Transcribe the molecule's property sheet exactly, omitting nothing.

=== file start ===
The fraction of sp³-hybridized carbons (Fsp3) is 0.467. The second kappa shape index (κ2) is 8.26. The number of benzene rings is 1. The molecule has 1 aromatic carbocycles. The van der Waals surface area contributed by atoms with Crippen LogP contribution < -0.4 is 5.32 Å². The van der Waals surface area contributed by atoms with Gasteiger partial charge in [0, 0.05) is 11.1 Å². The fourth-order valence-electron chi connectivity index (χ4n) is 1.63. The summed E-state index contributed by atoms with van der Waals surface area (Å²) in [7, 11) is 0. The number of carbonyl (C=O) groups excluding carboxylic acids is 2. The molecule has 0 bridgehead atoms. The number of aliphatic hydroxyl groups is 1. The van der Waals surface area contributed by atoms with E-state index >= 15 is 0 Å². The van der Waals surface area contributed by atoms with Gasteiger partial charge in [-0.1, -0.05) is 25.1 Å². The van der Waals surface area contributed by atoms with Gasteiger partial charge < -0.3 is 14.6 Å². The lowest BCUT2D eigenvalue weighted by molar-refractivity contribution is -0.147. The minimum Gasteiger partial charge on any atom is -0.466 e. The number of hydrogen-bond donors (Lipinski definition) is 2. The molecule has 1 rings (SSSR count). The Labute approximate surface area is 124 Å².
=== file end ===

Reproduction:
The fraction of sp³-hybridized carbons (Fsp3) is 0.467. The second kappa shape index (κ2) is 8.26. The number of benzene rings is 1. The molecule has 1 aromatic carbocycles. The van der Waals surface area contributed by atoms with Crippen LogP contribution < -0.4 is 5.32 Å². The van der Waals surface area contributed by atoms with Gasteiger partial charge in [0, 0.05) is 11.1 Å². The fourth-order valence-electron chi connectivity index (χ4n) is 1.63. The summed E-state index contributed by atoms with van der Waals surface area (Å²) in [7, 11) is 0. The number of carbonyl (C=O) groups excluding carboxylic acids is 2. The molecule has 0 bridgehead atoms. The number of aliphatic hydroxyl groups is 1. The van der Waals surface area contributed by atoms with E-state index >= 15 is 0 Å². The van der Waals surface area contributed by atoms with Gasteiger partial charge in [-0.1, -0.05) is 25.1 Å². The van der Waals surface area contributed by atoms with Gasteiger partial charge < -0.3 is 14.6 Å². The lowest BCUT2D eigenvalue weighted by molar-refractivity contribution is -0.147. The minimum Gasteiger partial charge on any atom is -0.466 e. The number of hydrogen-bond donors (Lipinski definition) is 2. The molecule has 1 rings (SSSR count). The Labute approximate surface area is 124 Å².